So I spent some time this morning reading some of the “best mom blogs” forwarded to me by a publicist I’m considering hiring.  She’s not quite sure she wants to be hired by me yet, though, because I didn’t have a single blog posted on my brand new website.  Worse yet, I’d never even looked at a blog much less read, analyzed, compared, or scrutinized someone else’s.  Hence today’s homework assignment.

I gotta tell you, I’m fascinated by this whole mommy blogging concept.  Some women are hysterical.  Makes me want to buy their books–and makes me want to learn how to blog myself so people will feel that way about mine!  Some were kinda preachy, while others seemed to be just an excuse to post cute pictures of their kids.  But what I loved best about my perusing was that there seemed to be no rules about what I could write about.  Observations about life, funny daily anecdotes, advice on potty training.  Absolutely anything seemed game.

So, I’m sure my blogs will evolve over time and hopefully at some point I’ll have followers other than my immediate family, but it sure seems like this blogging thing will be right up my alley.

Today, for instance, let me dwell for a moment on my being a worrier.  Lots of people are worriers, I know, but I take it to Olympic levels.  I woke up with a start this morning because of this thought:  the kids’ are leaving for a two week trip to Spain that their dad has planned for them for almost two years…and David has a soccer game later today…what if he gets hurt?!?!  It will ruin the trip!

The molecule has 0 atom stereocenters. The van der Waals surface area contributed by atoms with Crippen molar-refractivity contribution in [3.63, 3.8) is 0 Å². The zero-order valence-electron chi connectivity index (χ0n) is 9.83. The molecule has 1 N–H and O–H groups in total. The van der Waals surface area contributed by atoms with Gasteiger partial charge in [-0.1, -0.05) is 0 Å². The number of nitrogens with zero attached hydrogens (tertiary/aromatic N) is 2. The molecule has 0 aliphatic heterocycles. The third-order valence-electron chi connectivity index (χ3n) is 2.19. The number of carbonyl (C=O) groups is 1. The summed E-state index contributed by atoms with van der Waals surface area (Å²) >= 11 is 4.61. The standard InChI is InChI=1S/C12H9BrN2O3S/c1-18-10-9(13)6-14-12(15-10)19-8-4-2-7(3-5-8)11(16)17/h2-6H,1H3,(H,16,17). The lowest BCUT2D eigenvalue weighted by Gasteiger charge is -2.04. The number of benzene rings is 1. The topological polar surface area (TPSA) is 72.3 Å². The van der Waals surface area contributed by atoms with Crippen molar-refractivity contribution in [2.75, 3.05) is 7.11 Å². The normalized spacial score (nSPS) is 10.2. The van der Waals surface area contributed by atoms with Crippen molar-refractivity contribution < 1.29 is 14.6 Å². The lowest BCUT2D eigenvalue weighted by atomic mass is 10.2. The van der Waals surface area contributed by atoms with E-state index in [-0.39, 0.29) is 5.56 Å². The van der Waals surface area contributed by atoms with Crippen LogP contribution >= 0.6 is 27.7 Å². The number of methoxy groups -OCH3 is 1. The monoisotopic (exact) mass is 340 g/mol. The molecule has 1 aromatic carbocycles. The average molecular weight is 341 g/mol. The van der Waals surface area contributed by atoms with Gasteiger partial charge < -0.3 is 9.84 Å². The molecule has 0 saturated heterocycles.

Irrational worrying? I think not.

Ok, or maybe it’s a tiny bit irrational, but that’s the kind of shit that clogs my brain and wakes me up.  When was the last time David got hurt on a soccer field?  Never.  And yet I’m considering telling him not to go to the game today just in case.  Surely other moms out there are shaking their heads, “Yep, I totally understand.  I’d consider keeping him home too.” At least I hope that’s the case.

I’m not totally psychotic when it comes to fearing soccer injuries; there is a solid basis for it.  My daughter Skylar is a soccer superstar (tried out for the US National team even) and got a concussion Sept. 6, 2013.  She missed the entire first semester of her freshman year of high school and wasn’t cleared to play soccer again until April.  Talk about a long recovery (which I’ll share in another blog…)  So my insane fear of injury on the soccer field does have a legitimate basis.

But do I let the worry overpower the rational?  David himself is a worrier and making him miss the game might (will) reinforce the crazy rather than the likely (HE’LL BE FINE!)  And yet, the kernel of worry is there today and I can’t seem to shake it…

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